“As the police commissioner if we were to talk about monsters, I would refer to those who say it is now legal and appropriate to be a gang member—whereby criminal leaders can now easily recruit young men to be in gang, that can lead to their death. That is a monster.
“I see a monster as those who utilise their votes in Parliament to say that it is appropriate that persons held with assault rifles, with specific intent to kill, be granted easy access to bail, whereby they return to the streets to target witnesses or commit further acts of violence to law-abiding citizens. Those are monsters.
“I see a monster being those who negotiate with criminal elements and grant them massive state contracts, whereby they use this profit to purchase more weapons, drugs and hire more young men to be gang members that escalate violence in this country, to the point that a senior counsel was also killed. Those are monsters.”
Prime Minister Dr Keith Rowley has not directly addressed the deaths of Morris and Belcon. Yesterday, Minister of National Security Stuart Young urged persons with recordings of the police beatings to take them to ‘the relevant authorities’.
On Sunday, Trinidad Express investigative journalist Denyse Renne wrote at length about the alleged fatal beating inflected by lawmen on Morris.
Young said the Police Complaints Authority (PCA) is investigating the deaths along with the TTPS Professional Standards Bureau and homicide officers from the relevant police districts. There will be, the minister said, no foreign investigation into the deaths.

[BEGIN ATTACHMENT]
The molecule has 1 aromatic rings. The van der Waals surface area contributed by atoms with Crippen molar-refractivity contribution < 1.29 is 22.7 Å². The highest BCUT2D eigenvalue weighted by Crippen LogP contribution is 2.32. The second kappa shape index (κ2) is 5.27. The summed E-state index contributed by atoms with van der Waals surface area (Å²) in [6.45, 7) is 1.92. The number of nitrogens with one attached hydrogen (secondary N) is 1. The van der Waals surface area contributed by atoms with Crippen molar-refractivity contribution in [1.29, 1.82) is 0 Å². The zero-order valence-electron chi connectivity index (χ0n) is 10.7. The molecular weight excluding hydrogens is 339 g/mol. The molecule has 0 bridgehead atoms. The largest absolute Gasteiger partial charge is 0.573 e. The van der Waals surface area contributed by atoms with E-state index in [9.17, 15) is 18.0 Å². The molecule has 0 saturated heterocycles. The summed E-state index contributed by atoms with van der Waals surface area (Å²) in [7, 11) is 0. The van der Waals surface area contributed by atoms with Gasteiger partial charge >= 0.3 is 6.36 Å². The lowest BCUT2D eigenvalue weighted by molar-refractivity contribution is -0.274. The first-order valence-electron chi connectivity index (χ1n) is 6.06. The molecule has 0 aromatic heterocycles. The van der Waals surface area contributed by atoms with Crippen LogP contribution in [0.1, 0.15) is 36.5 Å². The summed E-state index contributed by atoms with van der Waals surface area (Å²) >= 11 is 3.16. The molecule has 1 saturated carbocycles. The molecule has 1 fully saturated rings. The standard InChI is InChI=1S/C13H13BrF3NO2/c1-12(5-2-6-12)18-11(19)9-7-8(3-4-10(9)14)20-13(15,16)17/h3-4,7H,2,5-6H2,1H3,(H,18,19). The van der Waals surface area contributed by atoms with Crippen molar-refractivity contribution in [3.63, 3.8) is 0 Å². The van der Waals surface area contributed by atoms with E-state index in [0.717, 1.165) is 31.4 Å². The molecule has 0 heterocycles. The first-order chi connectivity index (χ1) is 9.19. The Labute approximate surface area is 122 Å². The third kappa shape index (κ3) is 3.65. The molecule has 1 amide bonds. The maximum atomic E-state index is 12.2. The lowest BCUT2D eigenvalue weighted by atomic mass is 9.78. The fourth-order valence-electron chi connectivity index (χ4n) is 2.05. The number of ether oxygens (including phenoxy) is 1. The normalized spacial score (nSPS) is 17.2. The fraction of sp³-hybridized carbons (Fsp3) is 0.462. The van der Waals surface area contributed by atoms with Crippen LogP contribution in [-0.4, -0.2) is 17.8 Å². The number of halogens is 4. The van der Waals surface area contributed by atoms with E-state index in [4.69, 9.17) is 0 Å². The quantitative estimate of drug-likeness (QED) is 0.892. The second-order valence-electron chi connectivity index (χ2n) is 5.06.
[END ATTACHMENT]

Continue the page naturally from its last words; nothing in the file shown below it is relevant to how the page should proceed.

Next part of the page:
Young noted too that the Special Operations Response Team (SORT), the Inter Agency Task Force (IATF), and the Guard and Emergency Branch (GEB) are due to receive body cameras. Griffith, he said, is responsible for their distribution.
Nakhid, on Sunday, noted the police questioning of music producer Alan Brizan for the latter’s criticism of Griffith on Facebook and said Trinidad and Tobago was in danger of becoming a police state—as supposedly was his homeland of Lebanon in the 1990s.
The senator referred to the murders of our young women and men on the streets as a ‘danger to our society’. However, he said the ‘killing’ of men in police custody is a ‘danger to our democracy’.
Griffith suggested that it was Nakhid did not want the country to be safe. And he referenced the former football star’s alleged work as a scout for the Bahrain National Senior Team, before they met the Soca Warriors in a two-legged Fifa Play Off in November 2005. Trinidad and Tobago won 2-1 on aggregate.
“The commissioner of police is fully aware that there are some who would be the mouthpiece and fight for the rights of criminals over the rights of law-abiding citizens,” stated the TTPS release, “and those who do not want change, who at times are the mouthpieces for the criminal elements, who do not want to see this as a safe society because of their own agendas. But this would not deter him from doing what is right and lawful to ensure the safety of citizens in this nation.
“The CoP would advise Senator Nakhid that unlike some who chose Bahrain over Trinidad and Tobago in our World Cup 2006 campaign, CoP Griffith’s only focus and singular support will always be for Trinidad and Tobago.”
Editor’s Note: The UNC responded to point out that, despite the claim from Commissioner of Police Gary Griffith, the Bail (Amendment) Bill was passed in 2019 with Opposition support, and the Evidence (Amendment) Bill was passed last week with Opposition support.